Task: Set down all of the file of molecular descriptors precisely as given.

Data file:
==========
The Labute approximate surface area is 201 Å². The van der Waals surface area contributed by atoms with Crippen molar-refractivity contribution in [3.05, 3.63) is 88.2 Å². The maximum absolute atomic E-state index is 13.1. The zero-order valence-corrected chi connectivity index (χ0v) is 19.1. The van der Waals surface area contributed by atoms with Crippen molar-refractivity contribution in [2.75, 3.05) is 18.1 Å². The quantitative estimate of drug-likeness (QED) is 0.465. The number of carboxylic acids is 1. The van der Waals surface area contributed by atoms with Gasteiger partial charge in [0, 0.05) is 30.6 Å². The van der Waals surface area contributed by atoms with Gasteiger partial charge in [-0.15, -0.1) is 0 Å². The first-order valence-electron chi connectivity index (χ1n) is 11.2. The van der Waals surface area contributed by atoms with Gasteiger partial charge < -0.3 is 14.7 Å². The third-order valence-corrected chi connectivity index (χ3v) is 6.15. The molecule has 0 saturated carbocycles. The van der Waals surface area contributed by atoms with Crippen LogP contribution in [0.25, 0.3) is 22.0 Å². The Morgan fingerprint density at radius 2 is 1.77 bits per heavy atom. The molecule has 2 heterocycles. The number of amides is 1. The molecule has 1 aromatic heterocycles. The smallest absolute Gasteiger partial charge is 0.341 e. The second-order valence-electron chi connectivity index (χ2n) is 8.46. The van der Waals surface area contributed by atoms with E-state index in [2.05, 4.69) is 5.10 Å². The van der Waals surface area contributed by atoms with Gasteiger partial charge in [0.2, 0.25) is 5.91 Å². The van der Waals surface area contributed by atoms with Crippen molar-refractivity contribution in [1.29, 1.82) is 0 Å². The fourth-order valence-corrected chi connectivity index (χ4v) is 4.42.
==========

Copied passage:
The Labute approximate surface area is 201 Å². The van der Waals surface area contributed by atoms with Crippen molar-refractivity contribution in [3.05, 3.63) is 88.2 Å². The maximum absolute atomic E-state index is 13.1. The zero-order valence-corrected chi connectivity index (χ0v) is 19.1. The van der Waals surface area contributed by atoms with Crippen molar-refractivity contribution in [2.75, 3.05) is 18.1 Å². The quantitative estimate of drug-likeness (QED) is 0.465. The number of carboxylic acids is 1. The van der Waals surface area contributed by atoms with Gasteiger partial charge in [0, 0.05) is 30.6 Å². The van der Waals surface area contributed by atoms with Gasteiger partial charge in [-0.15, -0.1) is 0 Å². The first-order valence-electron chi connectivity index (χ1n) is 11.2. The van der Waals surface area contributed by atoms with Gasteiger partial charge < -0.3 is 14.7 Å². The third-order valence-corrected chi connectivity index (χ3v) is 6.15. The molecule has 0 saturated carbocycles. The van der Waals surface area contributed by atoms with Crippen LogP contribution in [0.25, 0.3) is 22.0 Å². The Morgan fingerprint density at radius 2 is 1.77 bits per heavy atom. The molecule has 2 heterocycles. The number of amides is 1. The molecule has 1 aromatic heterocycles. The smallest absolute Gasteiger partial charge is 0.341 e. The second-order valence-electron chi connectivity index (χ2n) is 8.46. The van der Waals surface area contributed by atoms with E-state index in [2.05, 4.69) is 5.10 Å². The van der Waals surface area contributed by atoms with Gasteiger partial charge in [0.2, 0.25) is 5.91 Å². The van der Waals surface area contributed by atoms with Crippen molar-refractivity contribution in [1.29, 1.82) is 0 Å². The fourth-order valence-corrected chi connectivity index (χ4v) is 4.42.